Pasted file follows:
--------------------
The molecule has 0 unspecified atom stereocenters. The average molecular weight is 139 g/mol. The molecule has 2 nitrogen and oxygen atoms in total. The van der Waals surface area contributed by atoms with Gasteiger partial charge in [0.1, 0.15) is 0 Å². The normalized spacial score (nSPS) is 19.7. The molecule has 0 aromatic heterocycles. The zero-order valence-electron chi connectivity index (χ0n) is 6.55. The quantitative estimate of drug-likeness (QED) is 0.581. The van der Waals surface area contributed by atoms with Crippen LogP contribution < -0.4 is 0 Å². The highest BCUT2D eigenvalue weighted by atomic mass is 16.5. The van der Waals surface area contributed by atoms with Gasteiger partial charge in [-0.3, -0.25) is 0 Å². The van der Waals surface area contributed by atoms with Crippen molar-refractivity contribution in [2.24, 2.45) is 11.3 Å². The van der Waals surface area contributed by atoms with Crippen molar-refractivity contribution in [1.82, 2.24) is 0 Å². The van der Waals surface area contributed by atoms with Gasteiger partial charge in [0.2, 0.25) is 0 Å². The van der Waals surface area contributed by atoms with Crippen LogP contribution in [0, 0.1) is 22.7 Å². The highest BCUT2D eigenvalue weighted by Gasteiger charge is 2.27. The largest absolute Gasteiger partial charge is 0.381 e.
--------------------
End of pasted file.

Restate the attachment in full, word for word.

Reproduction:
The molecule has 0 unspecified atom stereocenters. The average molecular weight is 139 g/mol. The molecule has 2 nitrogen and oxygen atoms in total. The van der Waals surface area contributed by atoms with Gasteiger partial charge in [0.1, 0.15) is 0 Å². The normalized spacial score (nSPS) is 19.7. The molecule has 0 aromatic heterocycles. The zero-order valence-electron chi connectivity index (χ0n) is 6.55. The quantitative estimate of drug-likeness (QED) is 0.581. The van der Waals surface area contributed by atoms with Crippen LogP contribution < -0.4 is 0 Å². The highest BCUT2D eigenvalue weighted by atomic mass is 16.5. The van der Waals surface area contributed by atoms with Gasteiger partial charge in [-0.3, -0.25) is 0 Å². The van der Waals surface area contributed by atoms with Crippen molar-refractivity contribution in [2.24, 2.45) is 11.3 Å². The van der Waals surface area contributed by atoms with Crippen molar-refractivity contribution in [1.82, 2.24) is 0 Å². The van der Waals surface area contributed by atoms with Gasteiger partial charge in [0.2, 0.25) is 0 Å². The van der Waals surface area contributed by atoms with Crippen LogP contribution in [0, 0.1) is 22.7 Å². The highest BCUT2D eigenvalue weighted by Gasteiger charge is 2.27. The largest absolute Gasteiger partial charge is 0.381 e.